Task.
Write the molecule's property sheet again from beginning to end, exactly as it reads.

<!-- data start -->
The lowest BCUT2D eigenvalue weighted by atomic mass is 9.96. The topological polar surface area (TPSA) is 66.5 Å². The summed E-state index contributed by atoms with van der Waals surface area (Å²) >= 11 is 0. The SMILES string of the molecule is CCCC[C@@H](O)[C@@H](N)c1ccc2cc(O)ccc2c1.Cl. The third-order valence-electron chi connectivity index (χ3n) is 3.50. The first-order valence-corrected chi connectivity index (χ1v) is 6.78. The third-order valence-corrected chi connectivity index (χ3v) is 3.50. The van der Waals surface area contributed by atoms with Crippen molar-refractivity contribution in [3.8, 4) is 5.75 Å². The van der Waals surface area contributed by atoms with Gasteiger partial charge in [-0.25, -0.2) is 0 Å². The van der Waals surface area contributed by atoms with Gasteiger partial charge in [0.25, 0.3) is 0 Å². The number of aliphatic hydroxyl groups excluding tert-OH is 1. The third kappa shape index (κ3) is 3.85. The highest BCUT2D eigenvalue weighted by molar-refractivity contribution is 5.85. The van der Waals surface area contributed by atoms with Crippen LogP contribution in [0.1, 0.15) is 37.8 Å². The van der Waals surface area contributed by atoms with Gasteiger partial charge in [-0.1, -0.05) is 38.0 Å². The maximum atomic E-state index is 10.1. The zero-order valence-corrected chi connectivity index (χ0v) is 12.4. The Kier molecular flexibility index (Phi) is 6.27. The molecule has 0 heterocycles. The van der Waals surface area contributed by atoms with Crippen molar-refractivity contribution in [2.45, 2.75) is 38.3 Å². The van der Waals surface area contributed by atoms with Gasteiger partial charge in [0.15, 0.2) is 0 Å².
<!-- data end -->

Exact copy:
The lowest BCUT2D eigenvalue weighted by atomic mass is 9.96. The topological polar surface area (TPSA) is 66.5 Å². The summed E-state index contributed by atoms with van der Waals surface area (Å²) >= 11 is 0. The SMILES string of the molecule is CCCC[C@@H](O)[C@@H](N)c1ccc2cc(O)ccc2c1.Cl. The third-order valence-electron chi connectivity index (χ3n) is 3.50. The first-order valence-corrected chi connectivity index (χ1v) is 6.78. The third-order valence-corrected chi connectivity index (χ3v) is 3.50. The van der Waals surface area contributed by atoms with Crippen molar-refractivity contribution in [3.8, 4) is 5.75 Å². The van der Waals surface area contributed by atoms with Gasteiger partial charge in [-0.25, -0.2) is 0 Å². The van der Waals surface area contributed by atoms with Gasteiger partial charge in [0.25, 0.3) is 0 Å². The number of aliphatic hydroxyl groups excluding tert-OH is 1. The third kappa shape index (κ3) is 3.85. The highest BCUT2D eigenvalue weighted by molar-refractivity contribution is 5.85. The van der Waals surface area contributed by atoms with Crippen LogP contribution in [0.1, 0.15) is 37.8 Å². The van der Waals surface area contributed by atoms with Gasteiger partial charge in [-0.1, -0.05) is 38.0 Å². The maximum atomic E-state index is 10.1. The zero-order valence-corrected chi connectivity index (χ0v) is 12.4. The Kier molecular flexibility index (Phi) is 6.27. The molecule has 0 heterocycles. The van der Waals surface area contributed by atoms with Crippen molar-refractivity contribution in [2.45, 2.75) is 38.3 Å². The van der Waals surface area contributed by atoms with Gasteiger partial charge in [0.15, 0.2) is 0 Å².